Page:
Carved red marble blocks, fragments of tile, stained pieces of wrought iron – these are a few of the “archaeological finds” at the construction site of the new CEU building at Nador utca 15. Students in CEU’s Cultural Heritage Studies Program visited the site in March, uncovering these gems from another era in the history of downtown Budapest.
CEU’s campus redevelopment project is now a formal part of the Cultural Heritage Studies Program, which awards a Master of Arts in Cultural Heritage Studies: Academic Research, Policy, Management. Students can study the history of the architectural complex and through that, of the city, through a careful reading of the building remains from different periods. They also gain insight into how construction activity is managed at an urban site in which preservation is also an important element. The visit, the students’ second hard-hat tour in two months, was organized by Zofia Pazitna, CEU campus redevelopment officer.
According to the legislation for the protection for archaeological heritage in Hungary it is not required to document and preserve relics from the earth dating from after 1711. Until the 18th century, this area was not part of the city yet but merely a flood plain of the Danube. As a result, no archaeological supervision is required. Archaeologists among CEU faculty members and students of CHSP, however, are tracking the project from an archaeological perspective through regular visits, and the general contractor, Market-Strabag, regularly informs the University about any items of historical import discovered during the works.
The relics found last month date from the 19th and 20th centuries. Though they do not count as archaeological finds as defined by Hungarian law, they are meaningful when dealing with the building complex and area as cultural heritage also inherited by CEU and thus they are worth presenting and interpreting. The objects, currently on display in the courtyard of the Nador utca 11 building, will soon become part of an exhibition presenting what these objects reveal about the historical site that houses the University.
“It is not only the earth that tells about the history of the area but also the walls,” said Professor Jozsef Laszlovszky, director of the Cultural Heritage Studies Program. The wall structure of the neighboring buildings display an “imprint” of those that had stood on the Nádor 15 plot before the building that was recently demolished. Remains of the old wall incorporated into the neighboring building’s sidewall clearly show the outline of a house that stood parallel with the street in the 19th century. The cellars of its service wing located in the back of the plot also came to light.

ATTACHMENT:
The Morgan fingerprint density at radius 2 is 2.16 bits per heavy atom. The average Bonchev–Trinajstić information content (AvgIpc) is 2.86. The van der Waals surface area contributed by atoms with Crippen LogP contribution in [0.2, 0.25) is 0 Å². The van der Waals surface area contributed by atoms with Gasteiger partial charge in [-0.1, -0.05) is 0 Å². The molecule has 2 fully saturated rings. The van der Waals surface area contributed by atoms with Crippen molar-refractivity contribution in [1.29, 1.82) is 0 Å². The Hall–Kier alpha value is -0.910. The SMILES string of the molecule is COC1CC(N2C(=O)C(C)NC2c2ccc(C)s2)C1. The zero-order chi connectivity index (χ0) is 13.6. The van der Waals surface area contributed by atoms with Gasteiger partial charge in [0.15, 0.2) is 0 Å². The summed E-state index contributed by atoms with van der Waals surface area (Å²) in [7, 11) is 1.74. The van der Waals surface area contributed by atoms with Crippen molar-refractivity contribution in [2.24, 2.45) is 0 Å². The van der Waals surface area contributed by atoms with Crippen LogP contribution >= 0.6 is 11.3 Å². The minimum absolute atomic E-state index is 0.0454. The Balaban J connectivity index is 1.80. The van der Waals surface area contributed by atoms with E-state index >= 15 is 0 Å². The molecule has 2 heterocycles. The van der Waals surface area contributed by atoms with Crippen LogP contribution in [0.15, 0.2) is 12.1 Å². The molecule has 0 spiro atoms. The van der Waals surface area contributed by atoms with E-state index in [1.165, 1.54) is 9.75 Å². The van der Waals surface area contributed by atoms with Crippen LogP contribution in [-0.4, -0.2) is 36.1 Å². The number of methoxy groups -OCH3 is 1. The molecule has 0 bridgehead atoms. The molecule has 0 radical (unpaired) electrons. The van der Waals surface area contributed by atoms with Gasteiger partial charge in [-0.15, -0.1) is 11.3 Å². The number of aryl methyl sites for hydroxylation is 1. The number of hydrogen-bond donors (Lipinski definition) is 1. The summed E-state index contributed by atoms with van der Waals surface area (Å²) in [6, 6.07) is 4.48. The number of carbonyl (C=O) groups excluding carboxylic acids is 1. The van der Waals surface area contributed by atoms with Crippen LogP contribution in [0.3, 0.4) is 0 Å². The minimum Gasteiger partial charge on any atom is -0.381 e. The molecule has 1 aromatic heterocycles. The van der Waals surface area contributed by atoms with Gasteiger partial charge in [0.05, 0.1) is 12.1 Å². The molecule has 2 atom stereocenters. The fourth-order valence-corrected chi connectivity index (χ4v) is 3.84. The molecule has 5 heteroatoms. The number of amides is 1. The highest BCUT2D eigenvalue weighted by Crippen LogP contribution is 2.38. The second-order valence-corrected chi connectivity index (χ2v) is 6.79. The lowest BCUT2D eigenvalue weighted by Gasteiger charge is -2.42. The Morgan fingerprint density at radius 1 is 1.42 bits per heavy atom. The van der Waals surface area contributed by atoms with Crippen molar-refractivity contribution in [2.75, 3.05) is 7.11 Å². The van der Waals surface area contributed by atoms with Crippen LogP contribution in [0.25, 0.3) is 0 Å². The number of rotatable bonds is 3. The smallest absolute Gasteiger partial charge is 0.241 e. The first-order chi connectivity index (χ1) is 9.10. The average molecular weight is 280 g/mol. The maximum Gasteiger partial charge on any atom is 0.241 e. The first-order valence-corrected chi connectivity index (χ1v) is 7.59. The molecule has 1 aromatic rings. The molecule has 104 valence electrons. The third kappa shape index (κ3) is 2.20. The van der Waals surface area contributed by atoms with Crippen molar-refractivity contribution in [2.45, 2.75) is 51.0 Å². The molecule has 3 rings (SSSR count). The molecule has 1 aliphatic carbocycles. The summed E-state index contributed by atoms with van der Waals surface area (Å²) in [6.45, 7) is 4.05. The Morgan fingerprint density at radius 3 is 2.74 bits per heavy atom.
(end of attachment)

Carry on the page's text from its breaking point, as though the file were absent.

The student visits will continue, and their observations will be utilized in a Cultural Heritage Studies Program project interpreting the CEU building complex as architectural heritage, as part of the urban landscape and as a stage of the development of an urban society.
CEU’s Cultural Heritage Studies Program was launched in fall 2014, focusing on developing aptitudes for the critical assessment of tangible structures and objects such as buildings, monuments, archaeological sites, and works of art; on intangible heritage like traditions, languages, and knowledge; and on environmental heritage connected to human-nature interactions.
Permanent and visiting international faculty members include experts in a range of disciplines, such as archaeology, art history, anthropology, history, legal studies, and environmental studies. Click here to find out more.
The recent site visit was organized by program faculty and the Campus Redevelopment Office. Click here for photos, video, and news about CEU’s campus redevelopment project.